There was a lot more talking about Tides of War, but I noticed a really interesting tear in the fabric of my chair's arm. The longer explanation was vague anyway, this will “immerse the players deeper and deeper into World War 2, the DICE way.” Again it's just piffle. We're also told that Battlefield V is focusing heavily on character, vehicle and weapon customisation as well as some limited time events. Is any of this news?

Words are cheap and what exactly it all adds up to was left to our imagination. All the time spent on Tides Of War could instead have given players a specific example of what to get excited about, because surely no-one is doing backflips about all this vague verbiage. After an hour I was still confused about what it actually was, where it would differ from what I expected from Battlefield (wild guess: not much). So I asked some of my fellow attendees, which was pretty unfair after such a snoozefest. Was it free? Did I miss that crucial bit of information? Some people thought it was free, while others thought it was a paid service, probably because of the near-religious repetition of the word “service” on-stage. Fortunately the PRs swept in to make it all clear: Tides Of War is a service that is free.

EA and DICE were, in fact, doing everything they could to avoid even mentioning the grubby topic of monetisation. The most obvious lesson from the biblical disaster of Battlefront II seems to be that microtransactions will be cosmetic, with the focus now on all the things you can do to customise your 'Company' through various grunt and vehicle skins.

There was about as much useful information at this reveal as can be summarised in a paragraph: changes to the squad system allows everyone to revive teammates; weapon emplacements are now movable via vehicles; players can now build fortifications (no details on how this works though); the campaign zeroes-in on 'untold stories' of the war; the new format of Grand Operations is a 3-4 mission long multiplayer campaign, possibly concluding with a 'Final Stand' mode featuring no respawns and a miniscule amount of ammo.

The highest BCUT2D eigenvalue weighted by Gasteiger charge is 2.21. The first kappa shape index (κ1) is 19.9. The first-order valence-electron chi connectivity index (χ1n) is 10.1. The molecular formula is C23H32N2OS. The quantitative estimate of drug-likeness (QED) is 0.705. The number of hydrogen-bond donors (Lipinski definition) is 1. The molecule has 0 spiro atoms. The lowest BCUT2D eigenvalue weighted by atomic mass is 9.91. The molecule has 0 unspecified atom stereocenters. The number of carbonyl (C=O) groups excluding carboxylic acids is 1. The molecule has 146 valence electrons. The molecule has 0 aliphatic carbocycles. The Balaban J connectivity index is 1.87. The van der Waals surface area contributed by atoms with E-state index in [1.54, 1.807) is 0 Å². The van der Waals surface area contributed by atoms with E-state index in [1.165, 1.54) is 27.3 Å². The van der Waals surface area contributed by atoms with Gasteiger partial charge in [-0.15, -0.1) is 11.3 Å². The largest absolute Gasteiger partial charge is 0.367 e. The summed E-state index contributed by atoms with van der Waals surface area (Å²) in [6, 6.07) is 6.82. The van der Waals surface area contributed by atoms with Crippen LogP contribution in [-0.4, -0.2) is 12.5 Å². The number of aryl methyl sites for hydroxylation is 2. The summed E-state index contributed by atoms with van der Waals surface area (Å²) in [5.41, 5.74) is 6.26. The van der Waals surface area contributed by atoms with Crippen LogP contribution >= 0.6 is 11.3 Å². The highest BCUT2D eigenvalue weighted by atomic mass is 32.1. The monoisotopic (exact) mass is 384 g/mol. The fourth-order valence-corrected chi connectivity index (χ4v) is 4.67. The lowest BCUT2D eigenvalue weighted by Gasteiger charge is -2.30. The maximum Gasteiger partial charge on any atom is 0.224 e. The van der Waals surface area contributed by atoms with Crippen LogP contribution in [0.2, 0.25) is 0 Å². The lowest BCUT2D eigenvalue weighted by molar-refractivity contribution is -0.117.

Some of this might sound great, but we didn’t see anything beyond a few GIFs and animation loops. You attend this event and hear all this stuff about the game, but then have to take it on faith that the game exists. It's a little like going to pay reverence to some saint's remains, where you're told the bones are in the reliquary but never actually set eyes on them yourself.

Instead we were told how the game would play. In the language of superlatives a Grand Operation was conjured: starting as a paratrooper aboard a ship, parachuting in to knock out enemy artillery, allowing the main invasion force to take over with its battalion of war machines etcetera. The above sentence required almost an hour-long storytelling session.

Problem is, nobody could write anything more on Battlefield V than what was specifically said in these rehearsed sales pitches. We can’t talk about our early impressions, or even how it looks, or whether what was being said seems to match up with what's on-screen. It's hard for me to say with certainty that Battlefield V exists even though I know, surely, it must be real. This was like attending a live reading of a press release and, like a press release, it was designed to shape the story. EA could have saved money on the free lunch and room hire by just sending an email, so you wonder why these bizarre rituals continue at all. If you can’t give press something to write about, what's the point in going?